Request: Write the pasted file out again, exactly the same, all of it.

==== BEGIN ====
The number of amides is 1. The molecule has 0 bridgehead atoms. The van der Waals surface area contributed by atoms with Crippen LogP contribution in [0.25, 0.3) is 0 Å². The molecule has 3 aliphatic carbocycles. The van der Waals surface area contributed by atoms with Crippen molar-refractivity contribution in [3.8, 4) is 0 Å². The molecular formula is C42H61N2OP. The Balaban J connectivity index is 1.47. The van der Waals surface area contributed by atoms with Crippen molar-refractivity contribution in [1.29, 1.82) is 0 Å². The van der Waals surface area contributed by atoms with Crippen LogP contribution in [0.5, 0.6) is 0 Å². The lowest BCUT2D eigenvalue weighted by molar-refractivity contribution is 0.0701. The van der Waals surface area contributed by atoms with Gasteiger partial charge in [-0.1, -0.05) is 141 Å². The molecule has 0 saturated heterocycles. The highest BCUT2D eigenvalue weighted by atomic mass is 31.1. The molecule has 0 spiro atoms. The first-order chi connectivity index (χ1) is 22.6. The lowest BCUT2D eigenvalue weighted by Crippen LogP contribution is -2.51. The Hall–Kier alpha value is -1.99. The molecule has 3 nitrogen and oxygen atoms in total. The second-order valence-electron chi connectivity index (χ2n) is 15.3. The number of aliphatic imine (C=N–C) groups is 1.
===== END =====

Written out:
The number of amides is 1. The molecule has 0 bridgehead atoms. The van der Waals surface area contributed by atoms with Crippen LogP contribution in [0.25, 0.3) is 0 Å². The molecule has 3 aliphatic carbocycles. The van der Waals surface area contributed by atoms with Crippen molar-refractivity contribution in [3.8, 4) is 0 Å². The molecular formula is C42H61N2OP. The Balaban J connectivity index is 1.47. The van der Waals surface area contributed by atoms with Crippen molar-refractivity contribution in [1.29, 1.82) is 0 Å². The van der Waals surface area contributed by atoms with Crippen LogP contribution in [0.5, 0.6) is 0 Å². The lowest BCUT2D eigenvalue weighted by molar-refractivity contribution is 0.0701. The van der Waals surface area contributed by atoms with Gasteiger partial charge in [-0.1, -0.05) is 141 Å². The molecule has 0 saturated heterocycles. The highest BCUT2D eigenvalue weighted by atomic mass is 31.1. The molecule has 0 spiro atoms. The first-order chi connectivity index (χ1) is 22.6. The lowest BCUT2D eigenvalue weighted by Crippen LogP contribution is -2.51. The Hall–Kier alpha value is -1.99. The molecule has 3 nitrogen and oxygen atoms in total. The second-order valence-electron chi connectivity index (χ2n) is 15.3. The number of aliphatic imine (C=N–C) groups is 1.